Do check that your yeast is fresh! This also counts for the baking powder, by the way. You can test baking powder by putting a little in water. It should start fizzing.
Room temperature eggs
Again, it’s all about the yeast. Bring your eggs to room temperature before whisking them. Because if you mix cold eggs into the yeast, you just won’t get a good rise. Trust me. I’ve tried it.
To warm up fridge eggs, put them in hot water for 3 minutes.
Draughts and temperature changes
You need to find a warm place where your keto focaccia can rise in peace. This could be on top of a radiator, in an airing cupboard or even in the oven on the lowest setting. Since yeast does not like draughts, always cover the bread pan or casserole dish you’re using with a tea towel.
Here’s a great tip to prevent the tea towel from sticking to the dough as it rises: You oil a piece of clingfilm and place it on the dough, followed by the tea towel.
Inulin versus sugar or honey
Inulin is a prebiotic fibre which has about 30% percent of the sweetness of sugar. You can read more about it here. I use it in this recipe to activate the yeast (and it also tastes great in my morning yoghurt). However, if you don’t want to invest in a bag, you can use honey or even sugar instead. Don’t worry – no sugar will remain post bake. The yeast “feeds” on it.
Note – you cannot substitute the inulin with either erythritol or xylitol.
Dairy free focaccia
To make this recipe dairy free, replace the whey protein powder with either egg white protein powder or with 2 tbsp psyllium husk (or 1 tbsp psyllium husk powder). I used psyllium in my first attempt at this recipe. The result is a little firmer, but also very good!
Note – some psyllium brands turn bread purple. I have used Green Origins. Just Natural and Bom Pom without issues. The NOW brand in the US also works fine.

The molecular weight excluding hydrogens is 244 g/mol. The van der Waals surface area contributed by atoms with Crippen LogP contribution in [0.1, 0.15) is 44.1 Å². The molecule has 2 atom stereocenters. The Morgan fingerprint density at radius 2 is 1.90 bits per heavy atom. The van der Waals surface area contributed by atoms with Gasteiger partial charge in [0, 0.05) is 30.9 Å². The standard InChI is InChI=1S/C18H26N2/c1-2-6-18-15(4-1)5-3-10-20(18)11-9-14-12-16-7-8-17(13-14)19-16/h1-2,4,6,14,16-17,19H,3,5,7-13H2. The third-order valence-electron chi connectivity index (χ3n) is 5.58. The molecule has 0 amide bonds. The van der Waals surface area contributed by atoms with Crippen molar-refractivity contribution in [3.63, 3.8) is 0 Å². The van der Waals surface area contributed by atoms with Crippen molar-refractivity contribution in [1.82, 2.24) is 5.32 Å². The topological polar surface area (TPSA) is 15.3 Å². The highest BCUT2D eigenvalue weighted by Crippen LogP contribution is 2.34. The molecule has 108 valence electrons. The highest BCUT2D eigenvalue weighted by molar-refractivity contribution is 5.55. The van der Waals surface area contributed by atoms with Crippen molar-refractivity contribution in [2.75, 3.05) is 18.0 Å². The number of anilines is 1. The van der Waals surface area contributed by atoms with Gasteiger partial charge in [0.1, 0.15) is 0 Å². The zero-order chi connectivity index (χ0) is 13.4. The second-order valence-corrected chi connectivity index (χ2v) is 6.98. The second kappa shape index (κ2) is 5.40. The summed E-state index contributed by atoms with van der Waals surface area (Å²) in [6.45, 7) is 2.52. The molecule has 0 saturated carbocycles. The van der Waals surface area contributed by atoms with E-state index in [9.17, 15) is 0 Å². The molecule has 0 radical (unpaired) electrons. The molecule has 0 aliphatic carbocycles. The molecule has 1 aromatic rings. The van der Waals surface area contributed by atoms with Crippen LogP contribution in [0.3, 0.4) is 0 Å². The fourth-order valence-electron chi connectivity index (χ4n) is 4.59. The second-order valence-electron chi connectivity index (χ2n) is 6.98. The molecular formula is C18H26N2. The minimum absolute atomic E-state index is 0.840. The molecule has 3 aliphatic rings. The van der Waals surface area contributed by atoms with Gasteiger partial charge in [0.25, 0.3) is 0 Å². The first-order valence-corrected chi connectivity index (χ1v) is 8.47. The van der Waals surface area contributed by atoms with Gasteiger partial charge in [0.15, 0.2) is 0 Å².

Can I replace the almond flour with coconut flour?
I do not recommend it. Not only would you need to reduce the amount to about 1/3 because coconut flour absorbs a lot more moisture, you would also need to add additional fat to the recipe. Coconut flour behaves very different from all other flours. A better substitute may be a mix of sesame seed and sunflower seed flour, which could be used as a 1:1 substitution to almond flour (you may need to add a little more if you’re grinding it yourself). Of course, it would chance the flavour considerably.
How to store keto focaccia
Once the focaccia is fully cooled (which is done best on a cooling rack so the air can circulate around it and prevents moisture form forming), store it in a bread tin either at room temperature or in the fridge. It’s fine for about 5 days.
Alternatively, freeze the bread for up to 3 months. If you slice it before freezing, you can toast it straight from the freezer!
More keto bread recipes with yeast:
Tried this recipe? Give it a star rating below!
Gluten Free Keto Focaccia Bread
Note: The servings slider only changes the first amount in each line and not any subsequent amounts. Please make your own calculations where necessary. ***As an Amazon Associate I earn from qualifying purchases.
- 25 x 15 cm casserole dish
- Rosemary sprigs
- Sea salt flakes
- Proof your yeast by adding it to the warm water (40C/105F) together with the inulin. Cover and put in a warm place for around 7 minutes to ensure it starts to bubble.
- Mix the dry ingredients in a bowl – almond flour, unflavoured whey protein powder, baking powder, xanthan gum and set aside.
- Beat the egg and the two additional egg whites in a food processor or in a bowl with an electric mixer until frothy, about 2 minutes.
- Add the olive oil, water/yeast mix and the flour mix to the eggs and continue mixing until well-combined. A sticky dough will form.
- Line a 25 x 15 cm casserole dish with parchment paper. Dip a spatula in water to prevent sticking and spread the dough evenly. Make indentations in the dough with your fingers and spread fresh rosemary and sea salt over the dough.
- Cover with a tea towel and rest in a warm place (on a radiator, for example, or in the oven on the lowest setting) for 45 minutes to 1 hour until the dough has fluffed up and increased in size noticeably.
- Preheat the oven to 180 Celsius / 350 Fahrenheit and bake for 25 minutes. After 10 minutes place an aluminium foil lightly on top of the dish to avoid excessive browning.
- Allow to cool before slicing as the texture will improve. Toast if you wish, and enjoy with a drizzle of olive oil.
This post contains affiliate links. If you click on one of these links and purchase a product, I may earn a small commission, at no extra cost to you. Thank you for supporting Sugar Free Londoner.